ONE of my all-time favorite books has to be Madam Secretary, by former US Secretary of State Madeleine Albright. I love this woman because she is a role model for women everywhere. In her memoirs, Albright talks about her humble beginnings—her family fled to the United States to escape the Communists in Czechoslovakia—her formative years and education, as well as her subsequent work in foreign policy. (Current Secretary of State Condoleezza Rice has said that Albright’s father, Joseph Korbel, a diplomat and, later, an academician, was one of the major influences in her life. Why Condi eventually turned out the way she has should not be blamed on Mr. Korbel.)
Albright’s track record of accomplishments alone should’ve been enough to get her that appointment as Bill Clinton’s Secretary of State. However, as she revealed in her autobiography, the person who had a real hand in Albright’s appointment was none other than the First Lady, Hillary Rodham Clinton. If I remember the quote right, when the couple talked about the appointment, Hillary told her husband that appointing Albright to that esteemed government post “would make a lot of women everywhere happy [or was it proud?].”
It helped that Hillary personally liked Albright. She identified with the elder stateswoman in that the latter was also intelligent, had worked hard to get to where she was, and was downright funny. (I believe it was Albright who thought of holding a song-and-dance show where the Apec state ministers performed onstage, as a way of ending their regular big meet.) So all things being considered, as Bill Clinton would intimate in his own memoirs, the views of his wife in government affairs certainly carry a lot of weight.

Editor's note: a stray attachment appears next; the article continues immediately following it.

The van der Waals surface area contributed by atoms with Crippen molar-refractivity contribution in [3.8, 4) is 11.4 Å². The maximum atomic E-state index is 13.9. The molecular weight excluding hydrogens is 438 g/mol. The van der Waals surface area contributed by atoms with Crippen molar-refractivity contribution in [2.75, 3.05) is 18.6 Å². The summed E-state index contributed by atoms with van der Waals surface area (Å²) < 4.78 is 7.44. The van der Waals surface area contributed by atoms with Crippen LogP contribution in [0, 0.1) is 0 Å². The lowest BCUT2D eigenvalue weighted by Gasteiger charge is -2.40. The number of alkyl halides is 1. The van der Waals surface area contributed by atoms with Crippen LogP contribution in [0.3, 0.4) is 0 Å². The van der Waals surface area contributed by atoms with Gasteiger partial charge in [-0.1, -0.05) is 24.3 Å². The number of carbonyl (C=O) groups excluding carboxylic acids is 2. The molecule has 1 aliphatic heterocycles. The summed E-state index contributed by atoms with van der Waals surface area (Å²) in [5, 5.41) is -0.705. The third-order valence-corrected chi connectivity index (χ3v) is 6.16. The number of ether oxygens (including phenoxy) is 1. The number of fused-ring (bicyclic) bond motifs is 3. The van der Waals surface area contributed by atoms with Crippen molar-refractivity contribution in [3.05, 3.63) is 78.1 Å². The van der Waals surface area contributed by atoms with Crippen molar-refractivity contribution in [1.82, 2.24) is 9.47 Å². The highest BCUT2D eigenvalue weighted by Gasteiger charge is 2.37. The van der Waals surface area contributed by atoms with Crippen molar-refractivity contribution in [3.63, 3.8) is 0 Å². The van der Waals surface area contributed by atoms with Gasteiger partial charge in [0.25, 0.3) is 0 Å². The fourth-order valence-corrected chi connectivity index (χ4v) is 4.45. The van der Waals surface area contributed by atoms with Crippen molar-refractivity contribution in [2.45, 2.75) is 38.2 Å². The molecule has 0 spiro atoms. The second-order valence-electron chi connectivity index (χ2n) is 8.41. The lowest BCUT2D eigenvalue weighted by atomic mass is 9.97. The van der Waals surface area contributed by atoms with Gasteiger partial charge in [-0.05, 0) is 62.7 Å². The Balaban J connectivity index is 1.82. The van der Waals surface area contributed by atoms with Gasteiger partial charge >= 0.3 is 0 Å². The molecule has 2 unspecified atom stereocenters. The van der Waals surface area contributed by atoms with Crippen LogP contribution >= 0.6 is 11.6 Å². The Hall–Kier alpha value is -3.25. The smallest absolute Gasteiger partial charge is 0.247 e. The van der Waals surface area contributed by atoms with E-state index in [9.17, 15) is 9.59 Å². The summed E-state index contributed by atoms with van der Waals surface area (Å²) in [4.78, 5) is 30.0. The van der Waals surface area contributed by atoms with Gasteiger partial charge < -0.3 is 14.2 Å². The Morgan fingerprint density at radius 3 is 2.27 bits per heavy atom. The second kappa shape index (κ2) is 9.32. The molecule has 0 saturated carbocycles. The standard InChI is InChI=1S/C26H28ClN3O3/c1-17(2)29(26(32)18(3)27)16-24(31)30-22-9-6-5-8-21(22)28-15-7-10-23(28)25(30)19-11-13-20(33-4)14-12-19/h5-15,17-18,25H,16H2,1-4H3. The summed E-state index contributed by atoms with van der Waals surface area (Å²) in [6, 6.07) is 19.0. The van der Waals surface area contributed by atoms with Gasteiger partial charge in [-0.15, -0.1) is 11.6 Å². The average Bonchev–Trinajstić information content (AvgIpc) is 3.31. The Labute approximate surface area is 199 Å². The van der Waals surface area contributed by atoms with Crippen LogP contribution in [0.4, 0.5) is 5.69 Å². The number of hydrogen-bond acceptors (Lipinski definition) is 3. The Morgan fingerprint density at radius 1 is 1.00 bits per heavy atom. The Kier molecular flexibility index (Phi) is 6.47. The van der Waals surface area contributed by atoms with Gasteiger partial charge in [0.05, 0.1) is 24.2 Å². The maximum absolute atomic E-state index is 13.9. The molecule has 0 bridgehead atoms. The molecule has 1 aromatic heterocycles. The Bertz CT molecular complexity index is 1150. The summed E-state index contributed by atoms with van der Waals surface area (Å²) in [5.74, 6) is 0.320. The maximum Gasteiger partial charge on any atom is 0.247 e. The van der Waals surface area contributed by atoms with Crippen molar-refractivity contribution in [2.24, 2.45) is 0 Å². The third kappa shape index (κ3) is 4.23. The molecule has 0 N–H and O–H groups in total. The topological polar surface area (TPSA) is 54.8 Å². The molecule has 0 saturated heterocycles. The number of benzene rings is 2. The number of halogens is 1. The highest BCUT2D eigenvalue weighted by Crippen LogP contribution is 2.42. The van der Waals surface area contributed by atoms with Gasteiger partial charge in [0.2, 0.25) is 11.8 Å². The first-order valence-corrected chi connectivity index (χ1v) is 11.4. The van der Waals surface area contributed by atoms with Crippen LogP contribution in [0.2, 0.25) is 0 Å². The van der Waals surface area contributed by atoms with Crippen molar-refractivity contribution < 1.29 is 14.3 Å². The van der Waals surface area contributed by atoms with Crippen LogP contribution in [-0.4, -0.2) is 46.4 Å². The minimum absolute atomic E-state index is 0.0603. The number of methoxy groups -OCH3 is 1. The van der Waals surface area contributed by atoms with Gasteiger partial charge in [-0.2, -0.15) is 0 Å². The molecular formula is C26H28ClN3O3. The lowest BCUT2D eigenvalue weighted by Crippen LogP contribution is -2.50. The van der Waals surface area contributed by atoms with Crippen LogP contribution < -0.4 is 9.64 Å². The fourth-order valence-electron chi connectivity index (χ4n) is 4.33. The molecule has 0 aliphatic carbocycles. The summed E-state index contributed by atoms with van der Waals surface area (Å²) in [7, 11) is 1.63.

It is safe to assume that everywhere else, the relationship between husband and wife will be reflected in their individual attitudes, dealings, decisions and respective relationships with the people around them. One female CEO of a multinational company I recently interviewed confessed, for example, that in choosing the spokesperson of her company’s products, she had to consult her husband on his views of the several candidates who were lined up for the lucrative job.
If you notice in the company gatherings where spouses of officials are present, employees gather around the significant other, trying to suck up and impress their boss’s wife, or husband as the case may be. Corporate people are only too aware of the dynamics that goes on in the bedroom. As my friend Teddy says, at the end of the day, the boss goes home to his wife and she is the first person he sees in the morning. Between those very long hours, a lot of things may have been discussed and decisions over one employee’s career or a business deal can be made or unmade.
We should only wish that the politics that goes on within four walls has a positive benefit for all, as in the case of Madeleine Albright’s appointment. It won points with women all over the world who could now go beyond dreaming to be just some powerful CEO’s secretary (“Get me coffee and call my wife because I’ll be home late”) to actually being Secretary of State of the most powerful nation in the world. But I know of some cases where a pretty assistant is fired or reassigned elsewhere just because the boss’s missus suspects her husband is having an affair with her. The boss usually has no choice but to comply with his ranting jealous wife’s demand just to keep the peace in the bedroom. Never mind if he has to lose an exceptional employee.